in LaSuisse I, some of the individual plaintiffs won and some did not.

According to plaintiffs, those who recovered in LaSuisse I prevailed because of

misdirected premium payments affecting only a small group of policyholders and that this result

had nothing to do with the claimed contract damages which were allegedly suffered by all of the

policyholders. Plaintiffs argue that this “mistake” colored the court’s conclusion on the class

certification determination as to the contract issues.

Plaintiffs take the above quote (which is the final sentence in the paragraph) out of context

2 Referring to Weiss v. LaSuisse, 97 Civ. 1352, hereinafter referred to as La Suissse I .


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and miss the point. The decision points out that while the commonality requirement is satisfied

because there is at least one common question of choice of law, and some fact issues common to

all plaintiffs such as the contract terms of each policy which are almost identical, but that the

uncommon questions and issues predominate. Your Honor noted that you observed from presiding

at the trial of LaSuisse I that members of the proposed class allege that the policies were breached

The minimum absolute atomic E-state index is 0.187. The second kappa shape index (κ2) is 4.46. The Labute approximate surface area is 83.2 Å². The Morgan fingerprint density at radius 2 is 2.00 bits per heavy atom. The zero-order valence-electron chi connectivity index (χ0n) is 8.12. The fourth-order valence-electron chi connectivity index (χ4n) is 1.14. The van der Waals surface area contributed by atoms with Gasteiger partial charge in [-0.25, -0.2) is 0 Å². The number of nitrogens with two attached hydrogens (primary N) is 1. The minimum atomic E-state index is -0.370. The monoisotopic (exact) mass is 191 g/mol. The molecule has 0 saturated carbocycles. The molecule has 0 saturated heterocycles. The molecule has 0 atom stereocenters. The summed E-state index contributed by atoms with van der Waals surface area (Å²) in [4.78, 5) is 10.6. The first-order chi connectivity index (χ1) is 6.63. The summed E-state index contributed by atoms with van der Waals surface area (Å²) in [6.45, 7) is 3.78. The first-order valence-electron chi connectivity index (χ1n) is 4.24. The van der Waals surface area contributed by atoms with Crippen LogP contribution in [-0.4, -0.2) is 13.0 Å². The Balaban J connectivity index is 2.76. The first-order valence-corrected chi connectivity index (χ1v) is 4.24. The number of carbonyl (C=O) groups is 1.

in a variety of ways, such as: “( 1) failure to pay dividends/bonuses . . .; (2) failure to pay pro-rata

refunds . . . ; (3) cancellation of policies . . . ; (4) failure to collect premiums . . . .; and (5)

failure to pay marriage benefits. . . .” March 3, 2005 Order at pg. 12.

To make out a claim for breach of contract each plaintiff must prove: that he or she had

complied in all respects with his or her obligations under the policy; how the defendant failed to

live up to its obligations to each plaintiff; and how each plaintiff has been damaged. From the

court’s unique vantage point of having heard the proof at trial in LaSuisse I, Your Honor noted

how highly individualized the proof on each of these matters will be. Additionally, a statute of

limitations defense has been asserted, as to which “the court will have to take into account the